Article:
Honestly, I think it’s a bit hard to test security software of this sort, as you’d have to be doing bad things to see it in action.
There is a web interface you can optionally install, but this is just for reports and not intended though possible to view from a web facing address.
Honestly, I’ve not read up on the solutions you’re using, so I couldn’t really comment on whether it’s better or not. It’s likely that your solution if it works, is fine but this is just the solution I personally use.
Thanks for all the suggestions.
It would seem that security suggestions is more on the server side than the virtualmin side.
I was hoping to get some pointers on the settings for virtualmin itself since there are quite a lot of options in the software.
One other thing was a safe way to access virtualmin remotely:
Is it safer to open a port with a direct access to virtualmin (I did not like the idea of a root access from remote)
OR to enable remote graphic access to the server and use virtualmin only ‘locally’. This could allow me to disable remote root access and switch it on using ‘su’. The idea is to prevent brute force attack on the root user.
Remote graphics access on an Internet-facing server: No go.
My suggestion would be: First, turn off “root login with password” in SSH. Set it to “with RSA key only”. That will prevent brute force attacks on the root account, because no brute force attack in this world can work out an RSA key (of sufficient length).
In Virtualmin, you’d still use the root user and their regular password (make it securely long). Brute-force attacks on Webmin are very rare, since it’s by far not as widespread as SSH.
If you want extra security, set up a VPN (OpenVPN suggested) and open port 22 and 10000 only for VPN connections.
Is there a vnc (remote graphic access) way of accessing a lamp server in a secured way though a SSH tunnel?
Are there some major reasons for not using remote graphic?
I’ve been acustomed to my windows 2000 web server for many years and found it very convenient to access it using remote desktop.
Virtualmin makes a GUI obsolete IMHO.
But there are at least two reasons:
- Gigantic waste of resources
- Security: you increase the # attack vectors by magnitudes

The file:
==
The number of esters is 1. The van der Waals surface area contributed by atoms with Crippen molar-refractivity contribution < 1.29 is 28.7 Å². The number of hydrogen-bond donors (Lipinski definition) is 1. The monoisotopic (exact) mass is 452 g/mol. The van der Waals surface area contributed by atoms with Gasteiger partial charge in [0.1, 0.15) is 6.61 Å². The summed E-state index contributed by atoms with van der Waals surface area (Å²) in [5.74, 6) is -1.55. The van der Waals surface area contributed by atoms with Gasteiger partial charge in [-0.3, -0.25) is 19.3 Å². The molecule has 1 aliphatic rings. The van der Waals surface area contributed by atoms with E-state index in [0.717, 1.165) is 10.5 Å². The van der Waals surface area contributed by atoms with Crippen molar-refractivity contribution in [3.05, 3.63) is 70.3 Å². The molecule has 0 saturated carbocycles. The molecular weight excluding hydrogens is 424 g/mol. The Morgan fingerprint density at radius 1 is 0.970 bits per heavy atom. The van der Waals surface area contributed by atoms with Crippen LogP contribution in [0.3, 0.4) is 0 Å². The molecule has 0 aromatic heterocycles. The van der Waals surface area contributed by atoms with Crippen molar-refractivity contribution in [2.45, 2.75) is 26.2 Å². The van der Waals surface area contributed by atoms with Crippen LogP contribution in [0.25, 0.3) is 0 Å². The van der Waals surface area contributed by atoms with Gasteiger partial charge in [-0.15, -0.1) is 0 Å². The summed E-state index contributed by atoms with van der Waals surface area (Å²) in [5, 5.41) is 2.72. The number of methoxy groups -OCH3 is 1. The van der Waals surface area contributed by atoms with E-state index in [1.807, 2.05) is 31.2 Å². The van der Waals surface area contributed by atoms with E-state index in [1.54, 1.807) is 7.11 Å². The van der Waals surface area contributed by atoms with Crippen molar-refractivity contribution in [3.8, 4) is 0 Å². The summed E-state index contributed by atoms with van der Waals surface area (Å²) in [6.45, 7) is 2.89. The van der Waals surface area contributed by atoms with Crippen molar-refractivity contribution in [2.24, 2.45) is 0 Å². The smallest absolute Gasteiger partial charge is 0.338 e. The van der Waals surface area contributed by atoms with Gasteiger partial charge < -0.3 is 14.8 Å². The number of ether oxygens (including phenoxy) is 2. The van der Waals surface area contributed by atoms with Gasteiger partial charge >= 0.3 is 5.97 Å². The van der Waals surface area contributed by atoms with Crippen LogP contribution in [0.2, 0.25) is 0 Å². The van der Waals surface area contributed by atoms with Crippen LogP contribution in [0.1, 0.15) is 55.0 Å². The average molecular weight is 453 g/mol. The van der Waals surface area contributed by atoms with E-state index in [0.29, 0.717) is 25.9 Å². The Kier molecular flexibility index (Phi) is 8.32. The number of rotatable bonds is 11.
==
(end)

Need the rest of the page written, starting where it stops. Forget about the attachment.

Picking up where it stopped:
But if your server is just a hobby and your server is too big anyway, then why not
(and regarding vnc via tunnel, search the web, there are problably thousand tutorials)
Although you are probably right, I am just wondering why:
•Gigantic waste of resources
Is it not just sending a few bytes of data (cursor, mouse tracking) a few times per second and a larger chunk (when part of the screen changes). To me it sounds not much more than serving a graphic web site to an active user.
Also since >15 years ago this was easily accomplished by old PCs (e.g. pentium 100mhz) I am guessing that with a recent PC this would be proportionally easier.
•Security: you increase the # attack vectors by magnitudes
Again I would have thought that enabling only one port for VNC access (that would replace the virtualmin/webmin port) would have similar security issues.
did you check OSSEC? If yes, are you using it?
To mitigate the brute force of Virtualmin using the root user, you could make sure you tighten the host blocking options:
Webmin > Webmin Configuration > Authentication
I would leave “Block users with more than” and “Lock users with failed logins” otherwise you might get locked out of root access as I am not aware of any white listing option. Perhaps turn up the time a host is blocked for invalid login attempts? You could also change the port that is used to access Virtualmin but that isn’t really security (in my opinion, security through obscurity doesn’t do much except slow down a determined attacker).
Just my opinion